The capacity of certain substations in Mascouche and Terrebonne will be exceeded in the near or short term, and several 120-kV lines between Duvernay and Laval’s north shore are facing the same situation.

Hydro-Québec must thus expand its transmission system with additional infrastructure to meet this increasing demand in the Laurentides and Lanaudière regions.

Plans to build a new line

Based on environmental studies, technical studies and the meetings it has held to date in the project’s host community, Hydro-Québec is proposing the following:

  • Construction of a 406-km 735-kV line between Chamouchouane substation in Saguenay–Lac-Saint-Jean and the Montréal metropolitan loop. In light of concerns expressed by the community during the public consultation, Hydro-Québec proposed a new route located to the west of the initial route. At the same time, it was studying power needs in the Terrebonne and Mascouche areas (see Judith-Jasmin substation). Moving the route of the Chamouchouane substation line farther west made it possible to combine the 735-kV line project with plans to build a new substation servicing Terrebonne and Mascouche. As a result, the new Judith-Jasmin substation will be built in Terrebonne.
  • Diverting a section of an existing 735-kV line over 19 km. This line will supply Bout-de-l’Île substation rather than Duvernay substation, to which it is currently connected.

To learn more about the steps in building a power transmission line

Nouvelle ligne du Saguenay–Lac-Saint-Jean à Montréal et poste Judith-Jasmin (400 km) [interactive map – in French only]

Projet à 735 kV de la Chamouchouane–Bout-de-l’Île

Tracé retenu pour la région de Saguenay-Lac-Saint-Jean, Mauricie, Lanaudière, Laurentides et poste Judith-Jasmin

Déviation de Lanaudière à Montréal (19 km) [interactive map – in French only]

Projet à 735 kV de la Chamouchouane–Bout-de-l’Île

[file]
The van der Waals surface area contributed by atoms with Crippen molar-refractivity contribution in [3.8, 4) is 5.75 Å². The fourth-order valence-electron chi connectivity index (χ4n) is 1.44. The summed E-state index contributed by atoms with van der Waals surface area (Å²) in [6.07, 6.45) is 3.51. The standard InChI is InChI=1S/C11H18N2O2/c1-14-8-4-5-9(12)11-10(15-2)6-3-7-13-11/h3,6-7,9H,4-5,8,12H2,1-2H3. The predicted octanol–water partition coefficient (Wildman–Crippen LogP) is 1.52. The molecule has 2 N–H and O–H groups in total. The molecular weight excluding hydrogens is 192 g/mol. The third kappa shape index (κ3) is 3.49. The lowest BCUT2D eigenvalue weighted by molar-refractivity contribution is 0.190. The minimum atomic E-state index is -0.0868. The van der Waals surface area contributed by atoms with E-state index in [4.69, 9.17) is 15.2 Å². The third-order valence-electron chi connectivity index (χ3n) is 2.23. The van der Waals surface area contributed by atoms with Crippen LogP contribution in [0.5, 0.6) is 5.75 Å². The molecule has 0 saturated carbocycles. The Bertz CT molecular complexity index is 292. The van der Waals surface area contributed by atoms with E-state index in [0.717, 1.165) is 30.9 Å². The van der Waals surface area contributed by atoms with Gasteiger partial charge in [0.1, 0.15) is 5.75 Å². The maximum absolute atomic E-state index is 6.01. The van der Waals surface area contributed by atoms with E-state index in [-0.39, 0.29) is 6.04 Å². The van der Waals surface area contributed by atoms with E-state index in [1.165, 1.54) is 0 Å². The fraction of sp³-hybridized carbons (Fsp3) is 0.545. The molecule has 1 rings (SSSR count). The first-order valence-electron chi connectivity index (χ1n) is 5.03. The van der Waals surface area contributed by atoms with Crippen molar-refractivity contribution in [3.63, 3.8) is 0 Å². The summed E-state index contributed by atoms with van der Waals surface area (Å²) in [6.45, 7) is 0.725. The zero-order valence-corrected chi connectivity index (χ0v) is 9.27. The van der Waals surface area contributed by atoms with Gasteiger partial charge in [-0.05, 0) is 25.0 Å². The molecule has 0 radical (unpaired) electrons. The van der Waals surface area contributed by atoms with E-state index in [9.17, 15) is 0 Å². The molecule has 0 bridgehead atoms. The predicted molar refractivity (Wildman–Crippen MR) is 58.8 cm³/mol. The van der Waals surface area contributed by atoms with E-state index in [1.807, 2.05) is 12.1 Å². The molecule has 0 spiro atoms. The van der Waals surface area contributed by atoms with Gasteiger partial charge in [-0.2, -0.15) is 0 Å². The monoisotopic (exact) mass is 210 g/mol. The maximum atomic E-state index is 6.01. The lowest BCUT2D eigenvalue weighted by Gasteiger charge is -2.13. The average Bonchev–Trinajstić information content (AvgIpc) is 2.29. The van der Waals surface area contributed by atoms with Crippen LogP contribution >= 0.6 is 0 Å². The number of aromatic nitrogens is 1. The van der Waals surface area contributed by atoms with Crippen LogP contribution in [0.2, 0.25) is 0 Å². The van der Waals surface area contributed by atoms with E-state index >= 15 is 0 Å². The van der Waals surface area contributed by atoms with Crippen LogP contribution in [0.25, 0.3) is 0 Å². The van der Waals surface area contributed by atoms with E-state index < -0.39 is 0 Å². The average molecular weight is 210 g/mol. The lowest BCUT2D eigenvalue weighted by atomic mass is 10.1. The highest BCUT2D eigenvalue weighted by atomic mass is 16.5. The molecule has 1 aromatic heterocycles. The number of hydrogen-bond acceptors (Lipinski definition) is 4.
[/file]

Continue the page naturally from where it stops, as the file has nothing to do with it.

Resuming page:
Tracé retenu pour la région de Montréal et Lanaudière

Major economic spinoffs for Québec

The project’s economic spinoffs for Québec are estimated at $1.1 billion, representing more than 80% of the total investment. The project will create the equivalent of more than 1,000 full-time jobs over a five-year period. During peak periods (2017–2018), more than 1,500 workers will be employed on the project.

Projects carried out in collaboration with affected communities

To develop the best possible power transmission project, Hydro-Québec works together with affected publics every step of the way, from the time the project is first announced to the facility’s commissioning.

For every project, Hydro-Québec sets up a public participation program to explain it, respond to stakeholders’ information needs and hear community concerns. Hydro-Québec also communicates with representatives of various levels of government, official representatives of the communities involved, property owners, residents, community organizations, contractors, suppliers and regional media.

This process helps ensure that projects are integrated harmoniously into their environment and raises the level of community acceptance. Discussions with stakeholders are helpful in determining the line route that will have the smallest social, environmental, technological and economic impact. They also contribute to ensuring that projects meet the needs and expectations of the host community.

To learn more about the public consultation process [PDF 1.4 Mb]]

Bout-de-l’Île substation, Montréal.